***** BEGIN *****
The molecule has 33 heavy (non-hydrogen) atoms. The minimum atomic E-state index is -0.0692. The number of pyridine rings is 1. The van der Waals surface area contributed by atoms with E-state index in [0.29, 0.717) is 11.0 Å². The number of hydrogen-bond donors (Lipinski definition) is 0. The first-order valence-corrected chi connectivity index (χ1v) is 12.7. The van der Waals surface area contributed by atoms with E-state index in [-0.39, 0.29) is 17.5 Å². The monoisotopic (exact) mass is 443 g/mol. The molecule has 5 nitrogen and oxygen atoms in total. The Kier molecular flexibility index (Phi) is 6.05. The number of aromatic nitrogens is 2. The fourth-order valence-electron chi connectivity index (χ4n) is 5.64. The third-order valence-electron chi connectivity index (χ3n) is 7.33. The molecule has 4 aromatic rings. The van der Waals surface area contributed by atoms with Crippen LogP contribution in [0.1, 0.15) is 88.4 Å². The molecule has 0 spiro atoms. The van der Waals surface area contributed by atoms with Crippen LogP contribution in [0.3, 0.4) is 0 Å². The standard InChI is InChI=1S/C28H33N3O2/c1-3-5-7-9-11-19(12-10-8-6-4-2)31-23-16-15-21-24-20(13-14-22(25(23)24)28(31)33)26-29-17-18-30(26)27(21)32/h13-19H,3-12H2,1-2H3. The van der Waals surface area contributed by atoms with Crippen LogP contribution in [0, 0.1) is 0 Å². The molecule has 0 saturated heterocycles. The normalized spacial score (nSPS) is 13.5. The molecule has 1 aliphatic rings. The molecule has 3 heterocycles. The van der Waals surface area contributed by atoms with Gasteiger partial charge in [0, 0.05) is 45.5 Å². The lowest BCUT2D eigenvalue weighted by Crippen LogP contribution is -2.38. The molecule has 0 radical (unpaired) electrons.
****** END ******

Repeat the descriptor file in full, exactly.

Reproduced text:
The molecule has 33 heavy (non-hydrogen) atoms. The minimum atomic E-state index is -0.0692. The number of pyridine rings is 1. The van der Waals surface area contributed by atoms with E-state index in [0.29, 0.717) is 11.0 Å². The number of hydrogen-bond donors (Lipinski definition) is 0. The first-order valence-corrected chi connectivity index (χ1v) is 12.7. The van der Waals surface area contributed by atoms with E-state index in [-0.39, 0.29) is 17.5 Å². The monoisotopic (exact) mass is 443 g/mol. The molecule has 5 nitrogen and oxygen atoms in total. The Kier molecular flexibility index (Phi) is 6.05. The number of aromatic nitrogens is 2. The fourth-order valence-electron chi connectivity index (χ4n) is 5.64. The third-order valence-electron chi connectivity index (χ3n) is 7.33. The molecule has 4 aromatic rings. The van der Waals surface area contributed by atoms with Crippen LogP contribution in [0.1, 0.15) is 88.4 Å². The molecule has 0 spiro atoms. The van der Waals surface area contributed by atoms with Crippen LogP contribution in [0.3, 0.4) is 0 Å². The standard InChI is InChI=1S/C28H33N3O2/c1-3-5-7-9-11-19(12-10-8-6-4-2)31-23-16-15-21-24-20(13-14-22(25(23)24)28(31)33)26-29-17-18-30(26)27(21)32/h13-19H,3-12H2,1-2H3. The van der Waals surface area contributed by atoms with Crippen LogP contribution in [0, 0.1) is 0 Å². The molecule has 0 saturated heterocycles. The normalized spacial score (nSPS) is 13.5. The molecule has 1 aliphatic rings. The molecule has 3 heterocycles. The van der Waals surface area contributed by atoms with Gasteiger partial charge in [0, 0.05) is 45.5 Å². The lowest BCUT2D eigenvalue weighted by Crippen LogP contribution is -2.38. The molecule has 0 radical (unpaired) electrons.